WASHINGTON (AP) — Heart-clogging trans fats were once a staple of the
American diet, plentiful in baked goods, microwave popcorn and fried foods.
Now, mindful of the health risks, the Food and Drug Administration is
getting rid of what's left of them for good.
Condemning artificial trans fats as a threat to public health, the FDA
announced Thursday it will require the food industry to phase them out.
Manufacturers already have eliminated many trans fats, responding to
criticism from the medical community and to local laws, Even so, the FDA
said getting rid of the rest — the average American still eats around a gram
of trans fat a day — could prevent 20,000 heart attacks and 7,000 deaths
It won't happen right away. The agency will collect comments for two months
before determining a phase-out timetable. Different foods may have different
schedules, depending how easy it is to find substitutes.
"We want to do it in a way that doesn't unduly disrupt markets," said
Michael Taylor, FDA's deputy commissioner for foods. Still, he says, the
food "industry has demonstrated that it is, by and large, feasible to do."
Indeed, so much already has changed that most people won't notice much
difference, if any, in food they get at groceries or restaurants.
Scientists say there are no health benefits to trans fats. And they can
raise levels of "bad" cholesterol, increasing the risk of heart disease, the
leading cause of death in the United States. Trans fats are widely
considered the worst kind for your heart, even worse than saturated fats,
which also can contribute to heart disease.
Trans fats are used both in processed food and in restaurants, often to
improve the texture, shelf life or flavor of foods. Though they have been
removed from many items, the fats are still found in some baked goods such
as pie crusts and biscuits and in ready-to-eat frostings that use the
more-solid fats to keep consistency.
They also are sometimes used by restaurants for frying. Many larger chains
have phased them out, but smaller restaurants may still get food containing
trans fats from suppliers.
How can the government get rid of them? The FDA said it has made a
preliminary determination that trans fats no longer fall in the agency's
"generally recognized as safe" category, which covers thousands of additives
that manufacturers can add to foods without FDA review. Once trans fats are
off the list, anyone who wants to use them would have to petition the agency
for a regulation allowing it, and that would likely not be approved.
The fats are created when hydrogen is added to vegetable oil to make it more
solid, which is why they are often called partially hydrogenated oils. The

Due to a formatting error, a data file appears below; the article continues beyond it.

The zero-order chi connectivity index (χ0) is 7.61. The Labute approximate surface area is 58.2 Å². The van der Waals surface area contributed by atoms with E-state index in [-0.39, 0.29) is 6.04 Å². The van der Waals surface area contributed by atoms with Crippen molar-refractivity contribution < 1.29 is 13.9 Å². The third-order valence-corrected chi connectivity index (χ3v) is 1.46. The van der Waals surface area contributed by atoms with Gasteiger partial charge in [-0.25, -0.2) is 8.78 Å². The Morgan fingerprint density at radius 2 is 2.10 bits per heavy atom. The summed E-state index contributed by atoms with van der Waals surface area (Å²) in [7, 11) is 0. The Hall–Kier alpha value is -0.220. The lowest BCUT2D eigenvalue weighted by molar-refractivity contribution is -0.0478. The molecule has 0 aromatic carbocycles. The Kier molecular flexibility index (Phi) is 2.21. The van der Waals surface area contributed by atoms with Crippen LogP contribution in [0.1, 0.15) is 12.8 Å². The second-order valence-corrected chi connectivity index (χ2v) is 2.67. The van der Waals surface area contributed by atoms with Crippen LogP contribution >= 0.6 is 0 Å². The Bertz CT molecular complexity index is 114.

FDA is not targeting small amounts of trans fats that occur naturally in
some meat and dairy products, because they would be too difficult to remove
and aren't considered a major public health threat on their own.
Many companies have already phased out trans fats, prompted by new nutrition
labels introduced by FDA in 2006 that list trans fats and by an increasing
number of local laws, like one in New York City, that have banned them. In
2011, Wal-Mart pledged to remove all artificial trans fats from the foods
the company sells by 2016. Recent school lunch guidelines prevent them from
being served in cafeterias.
In a statement, New York City Mayor Michael Bloomberg said it was his city's
2008 ban that led to much of the progress. "Our prohibition on trans fats
was one of many bold public health measures that faced fierce initial
criticism, only to gain widespread acceptance and support," he said.
Indeed, consumers are eating less of the fat. According to the FDA, trans
fat intake among Americans declined from 4.6 grams per day in 2003 to around
one gram in 2012.
A handful of other countries have banned them, including Switzerland and
Denmark. Other countries have enacted strict labeling laws.
Dr. Leon Bruner, chief scientist at the Grocery Manufacturers Association,
said in a statement that his group estimates that food manufacturers have
voluntarily lowered the amount of trans fats in food products by 73 percent.
The group, which represents the country's largest food companies, did not
speculate on a reasonable timeline or speak to how difficult a ban might be
for some manufacturers. Bruner said in a statement that "consumers can be
confident that their food is safe, and we look forward to working with the
FDA to better understand their concerns and how our industry can better
Said FDA Commissioner Margaret Hamburg: "While consumption of potentially
harmful artificial trans fat has declined over the last two decades in the
United States, current intake remains a significant public health concern."
Agency officials say they have been working on trans fat issues for around
15 years and have been collecting data to justify a possible phase-out since
just after President Barack Obama came into office in 2009.
The advocacy group Center for Science in the Public Interest first
petitioned FDA to ban trans fats nine years ago. The group's director,
Michael Jacobson, says the prohibition is "one of the most important
lifesaving actions the FDA could take."
"Six months or a year should be more than enough time, especially
considering that companies have had a decade to figure out what to do,"